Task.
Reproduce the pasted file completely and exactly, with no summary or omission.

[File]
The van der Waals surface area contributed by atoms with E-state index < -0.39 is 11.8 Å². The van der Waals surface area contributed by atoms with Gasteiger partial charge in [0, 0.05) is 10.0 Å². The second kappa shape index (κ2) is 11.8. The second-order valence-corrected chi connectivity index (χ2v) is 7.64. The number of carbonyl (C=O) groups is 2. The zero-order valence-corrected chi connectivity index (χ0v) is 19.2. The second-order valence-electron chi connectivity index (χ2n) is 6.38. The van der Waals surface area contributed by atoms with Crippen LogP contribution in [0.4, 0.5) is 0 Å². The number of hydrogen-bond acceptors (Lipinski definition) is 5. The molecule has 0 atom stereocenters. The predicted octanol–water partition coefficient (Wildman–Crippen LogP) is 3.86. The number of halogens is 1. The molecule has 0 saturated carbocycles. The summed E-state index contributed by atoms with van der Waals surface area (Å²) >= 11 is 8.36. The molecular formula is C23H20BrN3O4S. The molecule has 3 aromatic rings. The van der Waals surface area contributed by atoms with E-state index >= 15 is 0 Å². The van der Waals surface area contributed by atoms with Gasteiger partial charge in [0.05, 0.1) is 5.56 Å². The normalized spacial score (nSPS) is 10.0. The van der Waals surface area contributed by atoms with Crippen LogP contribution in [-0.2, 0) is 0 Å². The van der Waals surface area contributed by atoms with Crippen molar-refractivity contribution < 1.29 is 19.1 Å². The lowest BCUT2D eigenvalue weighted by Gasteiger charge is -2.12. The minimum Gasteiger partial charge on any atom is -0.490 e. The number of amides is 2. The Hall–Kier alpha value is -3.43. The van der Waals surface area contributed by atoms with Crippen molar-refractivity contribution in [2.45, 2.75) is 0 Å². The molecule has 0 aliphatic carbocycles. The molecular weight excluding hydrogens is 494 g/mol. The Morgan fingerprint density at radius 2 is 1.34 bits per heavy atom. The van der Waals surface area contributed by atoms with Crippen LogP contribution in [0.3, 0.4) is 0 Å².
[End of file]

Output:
The van der Waals surface area contributed by atoms with E-state index < -0.39 is 11.8 Å². The van der Waals surface area contributed by atoms with Gasteiger partial charge in [0, 0.05) is 10.0 Å². The second kappa shape index (κ2) is 11.8. The second-order valence-corrected chi connectivity index (χ2v) is 7.64. The number of carbonyl (C=O) groups is 2. The zero-order valence-corrected chi connectivity index (χ0v) is 19.2. The second-order valence-electron chi connectivity index (χ2n) is 6.38. The van der Waals surface area contributed by atoms with Crippen LogP contribution in [0.4, 0.5) is 0 Å². The number of hydrogen-bond acceptors (Lipinski definition) is 5. The molecule has 0 atom stereocenters. The predicted octanol–water partition coefficient (Wildman–Crippen LogP) is 3.86. The number of halogens is 1. The molecule has 0 saturated carbocycles. The summed E-state index contributed by atoms with van der Waals surface area (Å²) >= 11 is 8.36. The molecular formula is C23H20BrN3O4S. The molecule has 3 aromatic rings. The van der Waals surface area contributed by atoms with E-state index >= 15 is 0 Å². The van der Waals surface area contributed by atoms with Gasteiger partial charge in [0.05, 0.1) is 5.56 Å². The normalized spacial score (nSPS) is 10.0. The van der Waals surface area contributed by atoms with Crippen LogP contribution in [-0.2, 0) is 0 Å². The van der Waals surface area contributed by atoms with Crippen molar-refractivity contribution < 1.29 is 19.1 Å². The lowest BCUT2D eigenvalue weighted by Gasteiger charge is -2.12. The minimum Gasteiger partial charge on any atom is -0.490 e. The number of amides is 2. The Hall–Kier alpha value is -3.43. The van der Waals surface area contributed by atoms with Crippen molar-refractivity contribution in [2.45, 2.75) is 0 Å². The molecule has 0 aliphatic carbocycles. The molecular weight excluding hydrogens is 494 g/mol. The Morgan fingerprint density at radius 2 is 1.34 bits per heavy atom. The van der Waals surface area contributed by atoms with Crippen LogP contribution in [0.3, 0.4) is 0 Å².